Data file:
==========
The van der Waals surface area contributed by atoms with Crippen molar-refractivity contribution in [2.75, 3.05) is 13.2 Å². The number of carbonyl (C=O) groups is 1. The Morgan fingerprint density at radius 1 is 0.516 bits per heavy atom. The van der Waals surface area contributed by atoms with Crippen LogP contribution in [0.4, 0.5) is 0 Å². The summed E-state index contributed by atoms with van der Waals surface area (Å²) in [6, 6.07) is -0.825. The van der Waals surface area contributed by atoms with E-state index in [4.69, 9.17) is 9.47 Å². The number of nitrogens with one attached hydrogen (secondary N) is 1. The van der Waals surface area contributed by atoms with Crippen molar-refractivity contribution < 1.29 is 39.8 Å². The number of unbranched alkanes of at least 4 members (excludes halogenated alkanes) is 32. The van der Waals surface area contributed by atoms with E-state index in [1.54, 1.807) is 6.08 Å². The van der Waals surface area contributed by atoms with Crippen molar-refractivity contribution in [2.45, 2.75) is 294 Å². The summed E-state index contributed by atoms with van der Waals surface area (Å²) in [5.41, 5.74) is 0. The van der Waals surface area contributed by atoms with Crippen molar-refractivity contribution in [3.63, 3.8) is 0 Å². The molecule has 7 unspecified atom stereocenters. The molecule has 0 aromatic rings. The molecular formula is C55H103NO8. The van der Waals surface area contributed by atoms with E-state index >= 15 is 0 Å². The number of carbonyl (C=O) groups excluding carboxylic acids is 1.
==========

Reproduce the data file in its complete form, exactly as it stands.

The van der Waals surface area contributed by atoms with Crippen molar-refractivity contribution in [2.75, 3.05) is 13.2 Å². The number of carbonyl (C=O) groups is 1. The Morgan fingerprint density at radius 1 is 0.516 bits per heavy atom. The van der Waals surface area contributed by atoms with Crippen LogP contribution in [0.4, 0.5) is 0 Å². The summed E-state index contributed by atoms with van der Waals surface area (Å²) in [6, 6.07) is -0.825. The van der Waals surface area contributed by atoms with E-state index in [4.69, 9.17) is 9.47 Å². The number of nitrogens with one attached hydrogen (secondary N) is 1. The van der Waals surface area contributed by atoms with Crippen molar-refractivity contribution < 1.29 is 39.8 Å². The number of unbranched alkanes of at least 4 members (excludes halogenated alkanes) is 32. The van der Waals surface area contributed by atoms with E-state index in [1.54, 1.807) is 6.08 Å². The van der Waals surface area contributed by atoms with Crippen molar-refractivity contribution in [2.45, 2.75) is 294 Å². The summed E-state index contributed by atoms with van der Waals surface area (Å²) in [5.41, 5.74) is 0. The van der Waals surface area contributed by atoms with Crippen molar-refractivity contribution in [3.63, 3.8) is 0 Å². The molecule has 7 unspecified atom stereocenters. The molecule has 0 aromatic rings. The molecular formula is C55H103NO8. The van der Waals surface area contributed by atoms with E-state index >= 15 is 0 Å². The number of carbonyl (C=O) groups excluding carboxylic acids is 1.